Wednesday, 10 February 2010

Who Cares?

Written by 

Becky AkersI’ve stayed home lately, and no doubt you’re leery of traveling too, given that the Transportation Security Administration (TSA) still limps along without a director. This “important homeland security post will continue to remain vacant for some time” because “Washington is playing politics with airport security” — i.e., Senator Jim DeMint (R-S.C.) opposed Barack Obama’s nominee to oversee the agency because said hack planned to forcibly unionize screeners. (Erroll Southers has since stepped aside thanks to unrelated questions about his character — or lack thereof.)

Pretty scary, huh? The TSA does such a fine job keeping guys with bombs in their shoes and underwear off planes, not to mention its world-class groping of grandmothers, that we flirt with disaster leaving it leaderless.

But don’t comfort yourself with some cookies and milk. Salmonella could fell you, given that the Agriculture Department is also shy a bureaucrat or two: there’s no undersecretary for food safety. And those heroin dealers who increasingly waylay your kids, forcing their wares into Junior’s veins? They wax bold because the Drug Enforcement Administration lacks a top cop.

The list of missing leeches continues: “One year into Obama’s term,” an “opinion contributor” for Politico solemnly informs us, “about 200 of the roughly 500 top Senate-confirmed administration positions are still unfilled…In such volatile times, with countless national security threats, serious economic woes and the increased need for government services, incoming presidents must be immediately ready to govern.” Politico bills itself as “the modern voice of Washington, reaching the most influential political professionals running the nation’s capital,” so its delusion that government in general and bureaucrats in particular matter is not only nauseating but predictable.

But daily newspapers publish the same sort of pap. Some don’t even exile it to the editorial pages. So-called conservative commentators also capitalize on these vacancies to excoriate Obama’s administration, as if a shortage of sponges soaking up our taxes were a bad thing. And yet, for all the caterwauling and hand-wringing over empty posts, our lives as serfs continue without noticeable difference. Ask passengers languishing at any checkpoint in any airport if their wait is longer or screeners more hostile since January 2009, when the TSA’s former chief fled DC with the rest of Bush’s scalawags, and some will no doubt ask, “Bush’s scalawags fled?”

Government is completely unnecessary and wholly irrelevant. The proof lies in the performance of this song-and-dance every quadrennial or two. As Politico confesses, “By the end of his first year, [President George W.] Bush also had some 200 open positions requiring Senate approval. President Bill Clinton faced the same dilemma.” Yet no one notices but Leviathan’s editorial cheerleaders and bureaucrats. Those 200 pencil-pushers, and no doubt the remaining 300 “top Senate-confirmed administration positions,” are totally, laughably superfluous.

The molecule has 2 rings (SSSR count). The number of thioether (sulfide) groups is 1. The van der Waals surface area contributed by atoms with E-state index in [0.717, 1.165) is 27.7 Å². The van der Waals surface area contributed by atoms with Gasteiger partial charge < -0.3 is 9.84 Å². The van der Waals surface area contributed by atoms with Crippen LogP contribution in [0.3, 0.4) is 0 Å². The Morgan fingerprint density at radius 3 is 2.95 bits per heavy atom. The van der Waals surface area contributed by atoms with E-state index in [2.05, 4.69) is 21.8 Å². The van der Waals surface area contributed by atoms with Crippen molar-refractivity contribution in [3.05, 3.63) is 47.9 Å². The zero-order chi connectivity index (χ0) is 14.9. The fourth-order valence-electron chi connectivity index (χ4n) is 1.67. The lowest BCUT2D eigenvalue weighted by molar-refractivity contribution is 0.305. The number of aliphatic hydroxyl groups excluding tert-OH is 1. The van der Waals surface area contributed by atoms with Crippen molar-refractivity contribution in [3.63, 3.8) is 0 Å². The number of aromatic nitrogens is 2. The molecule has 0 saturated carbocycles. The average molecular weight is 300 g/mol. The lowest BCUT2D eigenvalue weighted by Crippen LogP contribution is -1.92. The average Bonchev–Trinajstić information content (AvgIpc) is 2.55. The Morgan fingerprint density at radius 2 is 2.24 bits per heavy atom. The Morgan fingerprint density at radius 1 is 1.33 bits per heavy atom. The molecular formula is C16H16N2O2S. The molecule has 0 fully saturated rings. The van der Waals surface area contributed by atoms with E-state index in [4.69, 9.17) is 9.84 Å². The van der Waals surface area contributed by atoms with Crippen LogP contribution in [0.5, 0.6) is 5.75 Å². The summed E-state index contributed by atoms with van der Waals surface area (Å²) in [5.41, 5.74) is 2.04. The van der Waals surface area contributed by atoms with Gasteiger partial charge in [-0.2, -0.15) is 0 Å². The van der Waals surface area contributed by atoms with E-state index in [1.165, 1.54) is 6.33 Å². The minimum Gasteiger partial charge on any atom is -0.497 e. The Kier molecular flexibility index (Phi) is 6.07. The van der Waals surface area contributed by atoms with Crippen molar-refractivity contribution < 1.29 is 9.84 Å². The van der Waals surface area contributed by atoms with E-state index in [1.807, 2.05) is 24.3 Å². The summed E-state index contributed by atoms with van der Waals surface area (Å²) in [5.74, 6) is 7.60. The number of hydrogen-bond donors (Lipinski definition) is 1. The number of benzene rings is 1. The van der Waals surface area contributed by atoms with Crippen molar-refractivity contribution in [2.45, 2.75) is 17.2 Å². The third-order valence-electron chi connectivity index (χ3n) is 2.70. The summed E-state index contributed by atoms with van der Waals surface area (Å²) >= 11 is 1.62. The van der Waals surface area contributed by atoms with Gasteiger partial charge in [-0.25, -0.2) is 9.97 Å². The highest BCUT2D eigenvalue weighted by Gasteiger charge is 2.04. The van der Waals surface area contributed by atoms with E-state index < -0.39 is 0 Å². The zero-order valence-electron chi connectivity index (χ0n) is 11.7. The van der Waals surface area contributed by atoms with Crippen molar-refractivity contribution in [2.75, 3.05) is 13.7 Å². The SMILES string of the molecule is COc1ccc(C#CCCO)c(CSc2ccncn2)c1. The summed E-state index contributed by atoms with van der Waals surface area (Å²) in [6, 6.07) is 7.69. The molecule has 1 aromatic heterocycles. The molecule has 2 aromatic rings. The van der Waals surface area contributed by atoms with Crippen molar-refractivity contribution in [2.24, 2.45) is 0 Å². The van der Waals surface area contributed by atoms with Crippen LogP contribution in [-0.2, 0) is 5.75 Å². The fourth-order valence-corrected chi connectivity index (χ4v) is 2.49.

Imagine a private company with an entire layer of needless managers. Sure, slackers fester everywhere; the larger the business, the likelier it is that some employees don’t pull their weight. But if 200 positions for middle managers went begging for even a week without real, measurable consequence (whining from the corporate media doesn’t count), executives would forget about filling them — and if they didn’t, shareholders would demand to know why.

In private companies, every worker counts every day. If a cashier at a supermarket calls in sick, the manager scrambles to replace her at the register. He prepares weeks in advance for his employees’ vacations — and his own.

I called the plumber last week about a leaky pipe. If his phone rang and rang because the receptionist’s position had gone begging for a year, he’d have lost my business. In fact, he’d no longer be in business after twelve months of unanswered calls. Ditto had the receptionist answered to tell me, “Gee, I’m sorry, but we’ve had no plumber for a year now. Let me take your name and number, and I’ll call you once we get around to hiring one.” Only in government is the “work” such a charade and the “workers” so needless that 40 percent of those at a given level can go missing for a year without any impact. 

Meanwhile, consider the commentary on the bureaucratic character. How immoral must these people be to lust after a sinecure? What sort of worm accepts a position knowing that things dragged along in their usual ineptitude, and could continue to do so, just fine without him? How do these freeloaders live with themselves, especially on our dime?

After last month’s Underwear Bomber proved how nonsensical the TSA is, “Democrat Chad McGowan, who is running for DeMint's seat, called on the senator to stop playing ‘politics’ by blocking the nomination [for the TSA’s chief bureaucrat]. ‘This is not the time to have nobody in charge of America's air security,’ McGowan said. ‘Terrorists don't care if we're Republicans or Democrats; they only care that we're Americans…’”

I predict victory for Chad. He’s as clueless as DeMint, editorialists, and the rest of the DC dummies.